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Why discipline is important for your child

Many parents these days are clueless about how to bring up a child
Stuffing food down a child’s unwilling throat is a recipe for disaster
Stuffing food down a child’s unwilling throat is a recipe for disaster
Image: Wikimedia Commons

Dr Gita Mathai   |   Published 06.11.18, 04:13 PM

Many parents these days are clueless about how to bring up a child. There is no support from a rambling family — grandparents, widowed aunt, unmarried uncle — and domestic help is not only hard to get but also unreliable. That is a huge problem for working mothers.

Feeding the child — when and how much — usually becomes an area of conflict. Parents often have unrealistic expectations but stuffing food down a child’s unwilling throat is a recipe for disaster. And starting the day with a glass of milk — especially one fortified with protein powder — is not a good idea. It fills the stomach, suppresses appetite and provides a sense of satiety which often stays the whole day, making the child refuse breakfast.

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Instead, start the day with exercise. Let the child run on the terrace or in the garden for 20 minutes and then get him or her ready for school. Keep at least 30 minutes in hand for breakfast. Feeding the child because “there is no time” will lead to retching, vomiting and refusal of food. Meals need to be savoured, this takes time. There should be a fixed place for eating — in front of the television, iPad or mobile phone results in mindless eating, obesity and lifestyle diseases in later life.

Regular exercise is a must. Twenty minutes of aerobic activity morning and evening goes a long way towards improving memory, productivity and helping the child fight fatigue. It is a good idea to put the child into structured sports training or martial arts. Such children are less likely to experiment with smoking, drinking and drugs. They are also less likely to be hooked on to the Internet, suffer acute depression or attempt suicide.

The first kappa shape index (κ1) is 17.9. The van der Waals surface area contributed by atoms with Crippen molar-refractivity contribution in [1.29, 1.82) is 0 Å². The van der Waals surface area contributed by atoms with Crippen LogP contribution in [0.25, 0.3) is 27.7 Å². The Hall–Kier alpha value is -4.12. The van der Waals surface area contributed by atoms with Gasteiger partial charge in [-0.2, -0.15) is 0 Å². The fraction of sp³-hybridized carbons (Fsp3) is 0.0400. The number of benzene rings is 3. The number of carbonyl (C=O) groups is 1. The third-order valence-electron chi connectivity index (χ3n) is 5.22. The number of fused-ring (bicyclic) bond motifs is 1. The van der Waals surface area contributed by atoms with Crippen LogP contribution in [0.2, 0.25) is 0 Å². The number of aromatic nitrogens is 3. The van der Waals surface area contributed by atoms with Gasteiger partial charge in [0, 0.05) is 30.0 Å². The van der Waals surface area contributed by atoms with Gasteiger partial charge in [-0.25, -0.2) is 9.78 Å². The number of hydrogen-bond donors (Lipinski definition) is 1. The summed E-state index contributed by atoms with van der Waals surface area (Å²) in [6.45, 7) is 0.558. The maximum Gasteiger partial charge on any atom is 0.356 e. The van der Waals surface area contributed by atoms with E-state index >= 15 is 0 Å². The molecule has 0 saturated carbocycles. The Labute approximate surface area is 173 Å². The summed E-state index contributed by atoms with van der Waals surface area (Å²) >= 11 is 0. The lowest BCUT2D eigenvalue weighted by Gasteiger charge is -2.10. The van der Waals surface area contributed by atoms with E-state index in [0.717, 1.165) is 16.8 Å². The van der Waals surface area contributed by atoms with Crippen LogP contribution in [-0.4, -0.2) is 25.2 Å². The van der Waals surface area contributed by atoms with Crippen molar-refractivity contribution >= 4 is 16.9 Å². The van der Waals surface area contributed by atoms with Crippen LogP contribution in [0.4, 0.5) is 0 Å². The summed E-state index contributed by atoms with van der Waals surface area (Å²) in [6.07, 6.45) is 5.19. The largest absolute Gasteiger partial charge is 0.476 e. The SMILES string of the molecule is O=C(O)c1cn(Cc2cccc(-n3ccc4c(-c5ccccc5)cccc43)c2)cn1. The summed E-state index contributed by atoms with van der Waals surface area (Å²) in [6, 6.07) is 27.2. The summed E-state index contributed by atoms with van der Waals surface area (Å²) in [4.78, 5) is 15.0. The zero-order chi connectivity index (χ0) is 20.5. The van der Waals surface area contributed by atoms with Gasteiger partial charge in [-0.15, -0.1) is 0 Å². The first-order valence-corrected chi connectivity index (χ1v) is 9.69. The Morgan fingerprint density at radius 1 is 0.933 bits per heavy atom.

There is a lot of misinformation in the media about immunisations. These injections have been developed to protect children from disease. It is necessary to immunise against diphtheria, pertussis, tetanus, polio, H. influenza, pneumococcus, rotavirus, hepatitis B and A, flu (every year), typhoid (every three years), chicken pox, measles, mumps, German measles and HPV (human papillomavirus). Some of these diseases can be fatal or leave the child with lifelong disability. Polio can cause paralysis of limbs, mumps sterility, chicken pox deafness and blindness, hepatitis B permanent liver damage, H. influenza and pneumococcus brain fever and ear impairment.

Children can be demanding, but they lack the maturity to discern between good and bad. Therefore, parents should not always give in to their requests. The approach to a child should be consistent, firm, affectionate and authoritative, not authoritarian. If something is “no” then it should remain so despite temper tantrums, pleading and “recommendations” from grandparents.

We tend to support our children and give them a sense of entitlement to opportunities they do not deserve by bending rules and paying bribes. If parents do not obey rules, they cannot expect their children to do so. (A typical example is the crash helmet rule.) Pushing them into unsuitable professional areas because of parental pressure and bribes results in failure and frustration.

Children who lead a disciplined, orderly life and are allowed to develop their interests are likely to become successful in their endeavours and realise their potential. Children who are trained to be diligent, methodical and have self-control are more likely to grow into happy adults than their careless or undisciplined peers.

The writer is a paediatrician with a family practice at Vellore and author of Staying Healthy in Modern India. If you have any questions on health issues please write to yourhealthgm@yahoo.co.in



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